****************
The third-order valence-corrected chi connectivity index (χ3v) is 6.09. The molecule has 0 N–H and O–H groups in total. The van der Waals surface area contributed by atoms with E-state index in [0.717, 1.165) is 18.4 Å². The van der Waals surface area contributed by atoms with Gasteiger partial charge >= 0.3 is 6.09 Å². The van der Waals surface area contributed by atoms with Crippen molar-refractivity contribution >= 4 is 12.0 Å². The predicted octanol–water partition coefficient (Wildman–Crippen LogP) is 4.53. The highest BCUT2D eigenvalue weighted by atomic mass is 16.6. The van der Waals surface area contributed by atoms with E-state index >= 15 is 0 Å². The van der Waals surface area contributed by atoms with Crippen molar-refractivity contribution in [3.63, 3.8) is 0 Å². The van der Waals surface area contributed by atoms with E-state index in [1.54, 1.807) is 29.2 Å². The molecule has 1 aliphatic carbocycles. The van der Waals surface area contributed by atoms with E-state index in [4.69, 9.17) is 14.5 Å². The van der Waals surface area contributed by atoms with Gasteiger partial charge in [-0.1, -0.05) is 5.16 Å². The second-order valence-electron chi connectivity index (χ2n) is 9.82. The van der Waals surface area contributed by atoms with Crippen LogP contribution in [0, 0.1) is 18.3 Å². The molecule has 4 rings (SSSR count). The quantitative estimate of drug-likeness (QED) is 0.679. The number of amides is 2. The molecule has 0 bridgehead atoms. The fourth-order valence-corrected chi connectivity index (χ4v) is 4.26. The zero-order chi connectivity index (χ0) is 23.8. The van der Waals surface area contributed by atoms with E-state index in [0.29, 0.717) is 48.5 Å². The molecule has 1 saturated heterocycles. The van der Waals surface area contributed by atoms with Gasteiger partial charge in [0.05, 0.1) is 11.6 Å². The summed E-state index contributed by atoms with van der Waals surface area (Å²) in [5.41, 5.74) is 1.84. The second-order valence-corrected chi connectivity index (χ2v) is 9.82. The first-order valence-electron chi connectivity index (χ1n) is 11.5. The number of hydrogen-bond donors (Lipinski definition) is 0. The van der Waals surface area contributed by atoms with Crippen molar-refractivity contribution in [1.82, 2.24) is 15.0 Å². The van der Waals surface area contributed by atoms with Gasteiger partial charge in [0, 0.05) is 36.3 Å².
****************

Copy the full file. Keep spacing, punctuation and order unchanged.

The third-order valence-corrected chi connectivity index (χ3v) is 6.09. The molecule has 0 N–H and O–H groups in total. The van der Waals surface area contributed by atoms with E-state index in [0.717, 1.165) is 18.4 Å². The van der Waals surface area contributed by atoms with Gasteiger partial charge >= 0.3 is 6.09 Å². The van der Waals surface area contributed by atoms with Crippen molar-refractivity contribution >= 4 is 12.0 Å². The predicted octanol–water partition coefficient (Wildman–Crippen LogP) is 4.53. The highest BCUT2D eigenvalue weighted by atomic mass is 16.6. The van der Waals surface area contributed by atoms with E-state index >= 15 is 0 Å². The van der Waals surface area contributed by atoms with Crippen molar-refractivity contribution in [3.63, 3.8) is 0 Å². The van der Waals surface area contributed by atoms with E-state index in [1.54, 1.807) is 29.2 Å². The molecule has 1 aliphatic carbocycles. The van der Waals surface area contributed by atoms with E-state index in [4.69, 9.17) is 14.5 Å². The van der Waals surface area contributed by atoms with Gasteiger partial charge in [-0.1, -0.05) is 5.16 Å². The second-order valence-electron chi connectivity index (χ2n) is 9.82. The van der Waals surface area contributed by atoms with Crippen LogP contribution in [0, 0.1) is 18.3 Å². The molecule has 4 rings (SSSR count). The quantitative estimate of drug-likeness (QED) is 0.679. The number of amides is 2. The molecule has 0 bridgehead atoms. The fourth-order valence-corrected chi connectivity index (χ4v) is 4.26. The zero-order chi connectivity index (χ0) is 23.8. The van der Waals surface area contributed by atoms with E-state index in [0.29, 0.717) is 48.5 Å². The molecule has 1 saturated heterocycles. The van der Waals surface area contributed by atoms with Gasteiger partial charge in [0.05, 0.1) is 11.6 Å². The summed E-state index contributed by atoms with van der Waals surface area (Å²) in [5.41, 5.74) is 1.84. The second-order valence-corrected chi connectivity index (χ2v) is 9.82. The first-order valence-electron chi connectivity index (χ1n) is 11.5. The number of hydrogen-bond donors (Lipinski definition) is 0. The van der Waals surface area contributed by atoms with Crippen molar-refractivity contribution in [1.82, 2.24) is 15.0 Å². The van der Waals surface area contributed by atoms with Gasteiger partial charge in [0, 0.05) is 36.3 Å².